Rori’s hand, which hadn’t moved since her spell began, snapped shut into a fist. The orb of light swelled but the darkness seemed to contain most of it. A few beams of light burned through the tar then disappeared. The black ink ballooned and shrunk down as if it were in pain then rolled forward once more.
“Use your arcane spells,” Rori ordered the other Mages. “This is dark magic and weakens easily in the presence of light.”
The Mages flourished their hands and weaved streams of light between their palms. But just before they could release their spells, another tar creature spilled out of the stairwell into the foyer.
Cyrus roared out a command, “Focus your attacks on the first.”
They released their spells, strikes of light bursting into the glistening blob. It seared away the black tar, decreasing its size little by little.
Another black creature spilled out to join the other two, rolling and falling like an ocean of black waves. The Mages kept up their spells, focusing their energy and a few more from the hallway joined the assault. But they weren’t moving fast enough. More of the strange creatures were appearing, the small tide rising and they seemed to be melting together to form one large tidal wave.
Rori held her staff and tightened her grip. She raced forward and leapt over the stacked furniture. She couldn’t be certain but she had to do something to stop the nonsense unfolding before them.
“Rori!” Cyrus shouted after her but she didn’t let herself hesitate a second longer.
She held up the staff in one hand and gathered energy through her body, up into her arm and into the focus crystal. She pooled all of the power around her then reached through the veil to gather more. The Mages behind her funneled their attacks through Rori until the foyer and every hall was filled with a blinding white light.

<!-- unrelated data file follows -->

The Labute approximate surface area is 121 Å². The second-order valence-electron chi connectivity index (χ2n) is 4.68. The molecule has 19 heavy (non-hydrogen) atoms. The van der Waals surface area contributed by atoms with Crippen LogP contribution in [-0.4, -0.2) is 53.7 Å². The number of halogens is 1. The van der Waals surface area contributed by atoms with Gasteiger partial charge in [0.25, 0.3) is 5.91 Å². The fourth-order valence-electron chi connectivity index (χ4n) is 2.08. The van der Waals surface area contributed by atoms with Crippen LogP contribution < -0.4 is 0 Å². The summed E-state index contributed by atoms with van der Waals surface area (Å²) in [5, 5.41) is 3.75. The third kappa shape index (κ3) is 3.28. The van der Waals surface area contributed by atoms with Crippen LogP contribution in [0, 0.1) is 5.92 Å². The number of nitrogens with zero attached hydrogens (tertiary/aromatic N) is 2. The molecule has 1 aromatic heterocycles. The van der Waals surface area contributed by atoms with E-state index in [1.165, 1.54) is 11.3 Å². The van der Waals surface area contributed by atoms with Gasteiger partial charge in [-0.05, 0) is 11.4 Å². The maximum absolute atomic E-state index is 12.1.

Her eyes slammed shut but just as the light began to fade she forced them open. She wanted to see for herself that the demon was being cleansed. Rori caught a glimpse of an outline, a figure just barely visible in the glow of the spell. She couldn’t see it if she looked directly at it. It’s luminous color was nearly the same as the spell’s.
And then, when the afterglow faded, the figure and demon were gone. The foyer was completely cleansed. The air felt lighter and her lungs tingled as she took down a crisp breath.
The fifth floor was quiet with nervous tension as they waited for another demon to attack. Then laughter broke out behind her. She turned around to the Mages cheering with relief and the Paladins patting each other’s shoulders in camaraderie. She thought she might have even seen the Mages give the Paladins a nod of gratitude.
They had won a battle, albeit a small one. They were true allies now.
When the laughter began to quiet, however, faint shouting could be heard on the northern side of the fifth floor. They grew still and quiet, exchanging glances to acknowledge what they heard.
The young elf glanced over her shoulder to the empty stairs behind her. They were too dark to see much of anything. The torches that usually kept the stairs well-lit had likely been taken down earlier.
A crack of thunder echoed, followed by what sounded like a wooden staff breaking in half. Rori could sense the magic swelling in the air, static that rose the air on the back of her neck. Wave after wave of spells were being thrown. In the back of her mind’s eye, a sensation ran through her, the Aether shuddering just beyond her reach.
The Paladins drew their swords as someone raced through the cluttered hallway towards them. It was one of the Mages, young and agile in their race through the maze.
“The Paladins have broken through the northern barrier! We’re being overrun!”
The Paladin next to Cyrus, an older more experienced man, stepped forward. “Stay here and guard the central post. I’ll take some of the knights with me for reinforcements.”